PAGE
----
Dr Kelsey Jordan, Consultant Rheumatologist answers some questions on gout.
What is gout and who gets it?
Gout is a condition that is much lampooned, bringing to mind images of Henry VIII and other similarly well-fed gentlemen! For sufferers however it is no laughing matter, as an attack of gout is excruciatingly painful and can result in permanent joint damage and disability if left untreated.
Gout is an inflammatory arthritic condition and is the only curable type, but sadly is commonly undertreated or not taken seriously. It’s all to do with how the body metabolises uric acid – usually an excess of the substance is got rid of naturally, but in some people it is deposited in needle-like crystals in the joints.
According to statistics on NHS.uk, one in 70 adults is thought to be affected. While it is true that the typical gout sufferer is middle-aged and male, this is not always the case and women, especially after the menopause, are prone to it too”.
What are the symptoms?
Symptoms start with pain and swelling in the joint – usually the big toe, but some people get it their ankles, knees, elbows, fingers and wrists. The joint reddens, gets hot and extremely painful, often unbearable to touch. Sometimes the skin becomes shiny and starts to peel. You may have a temperature and feel very tired.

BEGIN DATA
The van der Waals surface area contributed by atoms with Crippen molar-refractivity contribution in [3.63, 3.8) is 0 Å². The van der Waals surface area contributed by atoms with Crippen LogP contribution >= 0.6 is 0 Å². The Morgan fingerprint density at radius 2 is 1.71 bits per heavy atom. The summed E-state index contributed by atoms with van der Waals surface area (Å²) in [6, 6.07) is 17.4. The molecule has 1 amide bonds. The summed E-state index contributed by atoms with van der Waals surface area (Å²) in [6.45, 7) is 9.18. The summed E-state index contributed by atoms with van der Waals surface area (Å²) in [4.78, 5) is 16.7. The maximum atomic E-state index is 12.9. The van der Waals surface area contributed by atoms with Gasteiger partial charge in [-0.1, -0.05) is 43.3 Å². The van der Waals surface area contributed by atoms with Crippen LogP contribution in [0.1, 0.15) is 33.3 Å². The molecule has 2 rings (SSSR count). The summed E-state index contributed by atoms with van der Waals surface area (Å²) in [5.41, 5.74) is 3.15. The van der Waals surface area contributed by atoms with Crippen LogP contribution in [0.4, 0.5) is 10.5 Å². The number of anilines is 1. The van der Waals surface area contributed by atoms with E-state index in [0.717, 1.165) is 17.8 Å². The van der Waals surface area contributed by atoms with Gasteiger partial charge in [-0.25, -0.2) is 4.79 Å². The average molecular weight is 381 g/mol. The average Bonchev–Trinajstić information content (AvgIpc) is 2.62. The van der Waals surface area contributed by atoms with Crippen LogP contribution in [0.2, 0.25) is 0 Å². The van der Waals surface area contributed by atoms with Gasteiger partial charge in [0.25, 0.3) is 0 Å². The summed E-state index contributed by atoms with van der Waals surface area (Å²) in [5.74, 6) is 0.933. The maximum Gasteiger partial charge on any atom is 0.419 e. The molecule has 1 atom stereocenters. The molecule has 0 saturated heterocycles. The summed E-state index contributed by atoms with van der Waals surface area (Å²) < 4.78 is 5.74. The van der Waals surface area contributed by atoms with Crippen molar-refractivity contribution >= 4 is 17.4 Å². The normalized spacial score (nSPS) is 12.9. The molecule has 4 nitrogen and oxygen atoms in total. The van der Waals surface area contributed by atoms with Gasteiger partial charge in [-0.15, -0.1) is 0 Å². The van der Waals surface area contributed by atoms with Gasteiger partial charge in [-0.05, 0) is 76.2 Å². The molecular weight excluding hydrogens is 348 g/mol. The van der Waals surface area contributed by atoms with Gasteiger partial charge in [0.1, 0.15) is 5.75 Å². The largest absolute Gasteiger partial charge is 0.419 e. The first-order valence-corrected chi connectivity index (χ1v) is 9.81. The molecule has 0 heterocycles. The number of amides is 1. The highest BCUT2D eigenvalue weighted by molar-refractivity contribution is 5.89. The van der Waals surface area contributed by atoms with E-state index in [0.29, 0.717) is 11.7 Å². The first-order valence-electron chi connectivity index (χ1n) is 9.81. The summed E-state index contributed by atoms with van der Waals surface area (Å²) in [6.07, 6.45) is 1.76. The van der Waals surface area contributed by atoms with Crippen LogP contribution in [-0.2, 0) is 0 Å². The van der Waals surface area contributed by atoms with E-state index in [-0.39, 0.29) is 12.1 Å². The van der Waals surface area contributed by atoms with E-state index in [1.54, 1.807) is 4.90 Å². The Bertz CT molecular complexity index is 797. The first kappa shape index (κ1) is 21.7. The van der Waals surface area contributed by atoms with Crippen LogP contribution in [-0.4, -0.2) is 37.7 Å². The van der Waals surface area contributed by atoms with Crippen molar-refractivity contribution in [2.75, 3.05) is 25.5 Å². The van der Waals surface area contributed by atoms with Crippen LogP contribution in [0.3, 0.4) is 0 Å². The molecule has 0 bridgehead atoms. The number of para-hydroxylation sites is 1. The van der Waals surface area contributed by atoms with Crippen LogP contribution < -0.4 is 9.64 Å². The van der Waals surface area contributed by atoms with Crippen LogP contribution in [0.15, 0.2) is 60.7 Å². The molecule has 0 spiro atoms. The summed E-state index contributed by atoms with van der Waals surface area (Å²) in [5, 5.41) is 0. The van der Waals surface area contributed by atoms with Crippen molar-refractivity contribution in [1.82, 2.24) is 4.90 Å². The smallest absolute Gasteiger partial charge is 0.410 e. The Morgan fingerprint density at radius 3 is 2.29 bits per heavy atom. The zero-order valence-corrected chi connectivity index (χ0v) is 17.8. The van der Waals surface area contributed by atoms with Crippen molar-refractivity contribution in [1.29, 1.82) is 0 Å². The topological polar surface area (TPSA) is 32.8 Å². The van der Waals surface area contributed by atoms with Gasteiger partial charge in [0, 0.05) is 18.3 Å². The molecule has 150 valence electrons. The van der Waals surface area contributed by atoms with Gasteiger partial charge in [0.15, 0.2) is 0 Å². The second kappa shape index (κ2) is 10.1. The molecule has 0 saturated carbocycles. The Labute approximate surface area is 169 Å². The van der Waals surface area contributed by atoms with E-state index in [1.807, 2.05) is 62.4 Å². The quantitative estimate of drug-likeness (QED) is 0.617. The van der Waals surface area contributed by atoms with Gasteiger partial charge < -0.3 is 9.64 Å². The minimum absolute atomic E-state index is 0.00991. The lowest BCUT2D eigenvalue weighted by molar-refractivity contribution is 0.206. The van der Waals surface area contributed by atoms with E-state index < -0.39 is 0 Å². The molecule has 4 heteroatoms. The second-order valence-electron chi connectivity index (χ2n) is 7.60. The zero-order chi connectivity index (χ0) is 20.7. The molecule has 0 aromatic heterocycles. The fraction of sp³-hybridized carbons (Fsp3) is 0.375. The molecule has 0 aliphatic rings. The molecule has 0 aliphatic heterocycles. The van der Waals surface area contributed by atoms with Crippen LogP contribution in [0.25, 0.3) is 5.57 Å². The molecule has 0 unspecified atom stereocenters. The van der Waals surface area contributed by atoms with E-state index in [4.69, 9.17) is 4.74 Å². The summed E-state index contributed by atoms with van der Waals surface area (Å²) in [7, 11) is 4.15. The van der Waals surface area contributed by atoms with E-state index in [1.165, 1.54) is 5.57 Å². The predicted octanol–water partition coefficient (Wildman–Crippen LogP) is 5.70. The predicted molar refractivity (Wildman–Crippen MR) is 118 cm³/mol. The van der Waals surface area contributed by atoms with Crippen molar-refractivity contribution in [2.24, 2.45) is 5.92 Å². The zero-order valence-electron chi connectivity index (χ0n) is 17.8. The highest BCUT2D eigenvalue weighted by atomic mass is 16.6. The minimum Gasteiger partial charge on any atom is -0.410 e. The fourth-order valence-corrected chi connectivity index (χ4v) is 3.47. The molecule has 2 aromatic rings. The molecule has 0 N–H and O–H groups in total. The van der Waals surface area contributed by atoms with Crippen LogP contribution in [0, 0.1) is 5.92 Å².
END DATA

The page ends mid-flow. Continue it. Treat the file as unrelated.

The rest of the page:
How can I avoid it?
Whether you have gout or not you should aim to eat a balanced diet and try to maintain a healthy weight. While you don’t need to be completely teetotal, bear in mind that alcohol is not a great friend of gout, as it stimulates the production of uric acid. The worst offender is beer as it contains purine-rich yeasts, so best to have a glass of wine instead. If you opt for soft drinks, make sure these do not contain high fructose corn syrup.
If you suffer frequent attacks of gout, do consult your GP as it is a condition that can be cured with the correct medication and lifestyle changes. Have a happy and healthy Christmas!
Dr Kelsey Jordan specialises in the treatment of rheumatic disorders including rheumatoid arthritis and gout and is a trustee of the UK Gout Society. Dr Jordan has regular clinics at the Spire Montefiore Hospital in Hove.
For further information please call 01273 828148
The content of this article is provided for general information only, and should not be treated as a substitute for the professional medical advice of your doctor or other health care professional.